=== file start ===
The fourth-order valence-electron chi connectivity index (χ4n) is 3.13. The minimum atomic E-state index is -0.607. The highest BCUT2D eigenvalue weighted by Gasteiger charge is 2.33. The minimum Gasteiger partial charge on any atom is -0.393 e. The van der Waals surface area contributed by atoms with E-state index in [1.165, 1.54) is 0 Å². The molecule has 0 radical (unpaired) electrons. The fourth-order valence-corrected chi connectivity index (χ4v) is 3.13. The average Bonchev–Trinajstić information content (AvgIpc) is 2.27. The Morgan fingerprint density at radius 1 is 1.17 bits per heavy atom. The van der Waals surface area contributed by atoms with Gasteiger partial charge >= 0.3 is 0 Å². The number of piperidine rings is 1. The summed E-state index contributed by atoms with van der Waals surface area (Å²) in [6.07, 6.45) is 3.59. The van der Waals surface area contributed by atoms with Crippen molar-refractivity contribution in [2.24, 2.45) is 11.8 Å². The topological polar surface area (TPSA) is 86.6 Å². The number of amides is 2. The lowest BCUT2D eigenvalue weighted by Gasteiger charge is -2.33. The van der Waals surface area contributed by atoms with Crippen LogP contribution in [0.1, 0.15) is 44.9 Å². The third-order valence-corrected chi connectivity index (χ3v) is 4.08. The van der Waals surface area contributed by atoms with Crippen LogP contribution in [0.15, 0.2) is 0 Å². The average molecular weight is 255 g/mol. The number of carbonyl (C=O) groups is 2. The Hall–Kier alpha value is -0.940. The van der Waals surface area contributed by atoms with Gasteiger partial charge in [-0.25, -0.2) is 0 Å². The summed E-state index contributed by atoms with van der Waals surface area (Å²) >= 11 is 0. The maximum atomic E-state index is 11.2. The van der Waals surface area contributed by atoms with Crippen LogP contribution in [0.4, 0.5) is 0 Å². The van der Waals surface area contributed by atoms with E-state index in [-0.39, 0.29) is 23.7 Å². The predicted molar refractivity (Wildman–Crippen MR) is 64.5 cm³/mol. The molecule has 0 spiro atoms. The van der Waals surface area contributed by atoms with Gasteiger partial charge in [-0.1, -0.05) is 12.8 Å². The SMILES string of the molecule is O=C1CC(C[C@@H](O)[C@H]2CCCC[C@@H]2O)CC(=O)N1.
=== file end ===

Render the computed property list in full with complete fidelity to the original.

The fourth-order valence-electron chi connectivity index (χ4n) is 3.13. The minimum atomic E-state index is -0.607. The highest BCUT2D eigenvalue weighted by Gasteiger charge is 2.33. The minimum Gasteiger partial charge on any atom is -0.393 e. The van der Waals surface area contributed by atoms with E-state index in [1.165, 1.54) is 0 Å². The molecule has 0 radical (unpaired) electrons. The fourth-order valence-corrected chi connectivity index (χ4v) is 3.13. The average Bonchev–Trinajstić information content (AvgIpc) is 2.27. The Morgan fingerprint density at radius 1 is 1.17 bits per heavy atom. The van der Waals surface area contributed by atoms with Gasteiger partial charge >= 0.3 is 0 Å². The number of piperidine rings is 1. The summed E-state index contributed by atoms with van der Waals surface area (Å²) in [6.07, 6.45) is 3.59. The van der Waals surface area contributed by atoms with Crippen molar-refractivity contribution in [2.24, 2.45) is 11.8 Å². The topological polar surface area (TPSA) is 86.6 Å². The number of amides is 2. The lowest BCUT2D eigenvalue weighted by Gasteiger charge is -2.33. The van der Waals surface area contributed by atoms with Crippen LogP contribution in [0.1, 0.15) is 44.9 Å². The third-order valence-corrected chi connectivity index (χ3v) is 4.08. The van der Waals surface area contributed by atoms with Crippen LogP contribution in [0.15, 0.2) is 0 Å². The average molecular weight is 255 g/mol. The number of carbonyl (C=O) groups is 2. The Hall–Kier alpha value is -0.940. The van der Waals surface area contributed by atoms with Gasteiger partial charge in [-0.25, -0.2) is 0 Å². The summed E-state index contributed by atoms with van der Waals surface area (Å²) >= 11 is 0. The maximum atomic E-state index is 11.2. The van der Waals surface area contributed by atoms with Crippen LogP contribution in [0.4, 0.5) is 0 Å². The van der Waals surface area contributed by atoms with E-state index in [-0.39, 0.29) is 23.7 Å². The predicted molar refractivity (Wildman–Crippen MR) is 64.5 cm³/mol. The molecule has 0 spiro atoms. The van der Waals surface area contributed by atoms with Gasteiger partial charge in [-0.1, -0.05) is 12.8 Å². The SMILES string of the molecule is O=C1CC(C[C@@H](O)[C@H]2CCCC[C@@H]2O)CC(=O)N1.